The Evolution into an eCommerce Site: A Case Study with Bechara Jaoudeh

Skip: Welcome! We’re on a recorded line with Bechara Jaoudeh, co-founder of Philly Marketing Labs and ecommerce guru and strategist. We’re going to talk about one of our long term, and favorite, clients here at Philly Marketing Labs (PML) and that’s Bush Refrigeration.

Bechara, please give us the backstory on the evolution of Bush Refrigeration into an eCommerce success.

Bechara: Bush Refrigeration has always been one of the pioneers in the commercial Internet marketplace. They were one of the very first commercial refrigeration companies to go online. In the 90’s, during the Web’s earliest years, Bush created a website to educate commercial buyers and generate sales leads.

Their original site was an online version of their successful paper catalogue. However, they never listed all of the products available. Instead, the website described general categories of products. They relied on the Bush sales team to field phone calls and steer the new customer to the right product to best meet their needs.

We started working with Bush in 2010 for SEO and PPC work. We developed a close partnership that allowed us to identify changes in the Internet marketplace so the Bush management team could re-invent their business processes as needed.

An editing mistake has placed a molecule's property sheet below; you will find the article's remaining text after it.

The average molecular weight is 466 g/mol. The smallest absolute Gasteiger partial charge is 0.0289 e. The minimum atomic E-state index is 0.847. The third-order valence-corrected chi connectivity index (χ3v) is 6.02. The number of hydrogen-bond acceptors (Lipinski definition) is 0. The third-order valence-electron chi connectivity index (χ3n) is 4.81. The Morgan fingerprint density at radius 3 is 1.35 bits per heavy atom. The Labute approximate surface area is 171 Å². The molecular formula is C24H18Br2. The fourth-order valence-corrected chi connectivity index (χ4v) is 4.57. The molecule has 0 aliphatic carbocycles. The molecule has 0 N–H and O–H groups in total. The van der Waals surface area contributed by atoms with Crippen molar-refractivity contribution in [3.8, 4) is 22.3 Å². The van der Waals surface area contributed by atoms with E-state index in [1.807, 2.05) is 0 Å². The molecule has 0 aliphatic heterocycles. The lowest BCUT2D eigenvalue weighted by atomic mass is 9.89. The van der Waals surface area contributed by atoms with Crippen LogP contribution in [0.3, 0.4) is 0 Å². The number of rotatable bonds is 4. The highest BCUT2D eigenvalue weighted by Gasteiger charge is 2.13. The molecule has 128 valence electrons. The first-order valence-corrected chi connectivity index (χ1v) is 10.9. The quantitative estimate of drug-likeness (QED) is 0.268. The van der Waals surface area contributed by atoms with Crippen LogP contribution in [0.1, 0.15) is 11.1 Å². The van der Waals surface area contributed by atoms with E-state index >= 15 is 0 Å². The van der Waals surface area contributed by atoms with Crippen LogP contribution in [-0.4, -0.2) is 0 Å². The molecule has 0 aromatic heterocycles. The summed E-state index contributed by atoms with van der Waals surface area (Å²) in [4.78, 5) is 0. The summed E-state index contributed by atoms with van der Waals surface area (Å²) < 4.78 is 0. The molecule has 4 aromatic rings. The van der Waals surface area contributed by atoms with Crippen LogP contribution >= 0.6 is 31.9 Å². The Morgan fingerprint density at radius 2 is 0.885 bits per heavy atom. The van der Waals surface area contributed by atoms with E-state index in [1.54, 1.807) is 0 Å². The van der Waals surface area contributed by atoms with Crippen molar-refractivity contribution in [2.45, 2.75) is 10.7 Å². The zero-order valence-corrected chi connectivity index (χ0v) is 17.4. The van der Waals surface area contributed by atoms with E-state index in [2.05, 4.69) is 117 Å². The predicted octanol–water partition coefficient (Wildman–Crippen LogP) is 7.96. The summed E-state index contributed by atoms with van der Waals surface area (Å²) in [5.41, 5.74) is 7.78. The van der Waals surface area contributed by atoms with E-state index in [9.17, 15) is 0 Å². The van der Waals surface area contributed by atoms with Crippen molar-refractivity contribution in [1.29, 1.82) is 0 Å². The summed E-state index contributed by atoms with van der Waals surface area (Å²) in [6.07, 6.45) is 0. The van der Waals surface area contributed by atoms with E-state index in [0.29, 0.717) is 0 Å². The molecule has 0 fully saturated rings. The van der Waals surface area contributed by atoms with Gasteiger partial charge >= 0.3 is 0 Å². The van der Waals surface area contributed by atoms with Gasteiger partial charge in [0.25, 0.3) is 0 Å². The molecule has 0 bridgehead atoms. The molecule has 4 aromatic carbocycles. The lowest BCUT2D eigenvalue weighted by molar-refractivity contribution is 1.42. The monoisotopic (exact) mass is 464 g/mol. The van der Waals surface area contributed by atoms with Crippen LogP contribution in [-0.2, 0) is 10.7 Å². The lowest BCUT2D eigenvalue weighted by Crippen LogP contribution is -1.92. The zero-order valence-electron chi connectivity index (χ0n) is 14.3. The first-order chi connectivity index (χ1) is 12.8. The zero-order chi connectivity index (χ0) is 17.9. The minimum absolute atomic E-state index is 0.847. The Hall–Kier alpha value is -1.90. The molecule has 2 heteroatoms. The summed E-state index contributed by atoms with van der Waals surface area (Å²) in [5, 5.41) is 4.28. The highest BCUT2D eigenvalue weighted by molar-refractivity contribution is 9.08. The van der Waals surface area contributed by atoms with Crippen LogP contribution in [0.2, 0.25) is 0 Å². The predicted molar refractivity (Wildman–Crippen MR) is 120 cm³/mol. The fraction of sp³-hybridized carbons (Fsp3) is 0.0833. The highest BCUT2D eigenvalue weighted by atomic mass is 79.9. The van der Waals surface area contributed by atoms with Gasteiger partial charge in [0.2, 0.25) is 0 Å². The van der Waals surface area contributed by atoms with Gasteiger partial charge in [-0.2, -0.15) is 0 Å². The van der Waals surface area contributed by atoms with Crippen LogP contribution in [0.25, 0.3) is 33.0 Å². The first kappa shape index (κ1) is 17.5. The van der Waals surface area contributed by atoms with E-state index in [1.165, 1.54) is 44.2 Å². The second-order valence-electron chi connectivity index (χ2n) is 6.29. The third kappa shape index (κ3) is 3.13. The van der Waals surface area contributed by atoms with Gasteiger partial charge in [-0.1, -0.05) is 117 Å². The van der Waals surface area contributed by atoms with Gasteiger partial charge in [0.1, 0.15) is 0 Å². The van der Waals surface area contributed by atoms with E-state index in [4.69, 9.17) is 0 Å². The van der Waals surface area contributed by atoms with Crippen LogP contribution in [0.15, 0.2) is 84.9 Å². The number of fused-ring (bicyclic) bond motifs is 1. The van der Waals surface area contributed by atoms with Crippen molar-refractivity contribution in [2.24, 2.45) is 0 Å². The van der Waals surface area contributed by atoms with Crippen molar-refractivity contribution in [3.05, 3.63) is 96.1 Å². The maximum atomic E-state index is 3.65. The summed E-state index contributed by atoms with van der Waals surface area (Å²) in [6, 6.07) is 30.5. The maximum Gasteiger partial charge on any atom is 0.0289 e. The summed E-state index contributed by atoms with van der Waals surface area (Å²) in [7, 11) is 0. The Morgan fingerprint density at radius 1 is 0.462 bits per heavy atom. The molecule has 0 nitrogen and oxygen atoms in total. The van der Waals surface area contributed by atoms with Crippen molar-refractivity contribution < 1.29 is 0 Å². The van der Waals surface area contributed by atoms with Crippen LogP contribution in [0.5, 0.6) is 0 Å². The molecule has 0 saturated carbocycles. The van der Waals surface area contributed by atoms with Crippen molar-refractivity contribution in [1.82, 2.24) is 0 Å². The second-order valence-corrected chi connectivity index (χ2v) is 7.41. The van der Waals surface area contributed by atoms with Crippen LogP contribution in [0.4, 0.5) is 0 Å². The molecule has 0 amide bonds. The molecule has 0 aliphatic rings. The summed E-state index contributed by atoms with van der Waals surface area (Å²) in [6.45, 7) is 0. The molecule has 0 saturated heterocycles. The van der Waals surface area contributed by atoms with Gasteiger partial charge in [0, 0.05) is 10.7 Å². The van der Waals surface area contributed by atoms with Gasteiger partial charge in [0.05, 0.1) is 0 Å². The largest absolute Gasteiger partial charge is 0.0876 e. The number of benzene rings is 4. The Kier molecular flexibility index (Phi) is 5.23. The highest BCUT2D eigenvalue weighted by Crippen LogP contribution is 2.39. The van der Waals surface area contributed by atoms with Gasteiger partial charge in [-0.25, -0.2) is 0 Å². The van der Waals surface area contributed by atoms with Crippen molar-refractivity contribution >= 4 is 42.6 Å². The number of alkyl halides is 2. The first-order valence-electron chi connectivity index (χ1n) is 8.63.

One of the first changes we noticed was that Google Shopping was changing the way PPC worked. Suddenly, shopping networks like Google and Amazon were hungry for product feeds describing specific product information like model number, exact dimensions and price. People’s search behavior began changing. First, people search for the best model through consumer education sites. Next, they want to compare apples to apples, so they search by specific model numbers.

In the case of Bush, their products are often customized (e.g. a walk-in cooler customized for a given store configuration) and represent a sizable business expense. Many long-established business owners still want to do business with a person, not a website. At the same time, many young up-and-coming business owners are happy to gain efficiency and speed by using eCommerce. These are two personas that have very different needs.

So we created a hybrid site that supports both types of business owners. Those who are comfortable using eCommerce can quickly review products and make a purchase.  Those who want a personal touch and guidance can access the site as a more convenient way of catalogue browsing.  We positioned calls to action throughout the website; some meant to serve the eCommerce visitor, while others cater to the “connect me to a person” visitor.

The resulting website is part lead-generation, part eCommerce and part education … and we still need to send the Bush product feeds to search engines to allow Bush to participate in the Google and Amazon shopping race.

Has the idea of eCommerce piqued your interest?  Be sure to visit our next blog which will discuss the mechanics of the Bush eCommerce project in Part 2 of this case study.   Part 3 of the case study can be found here.

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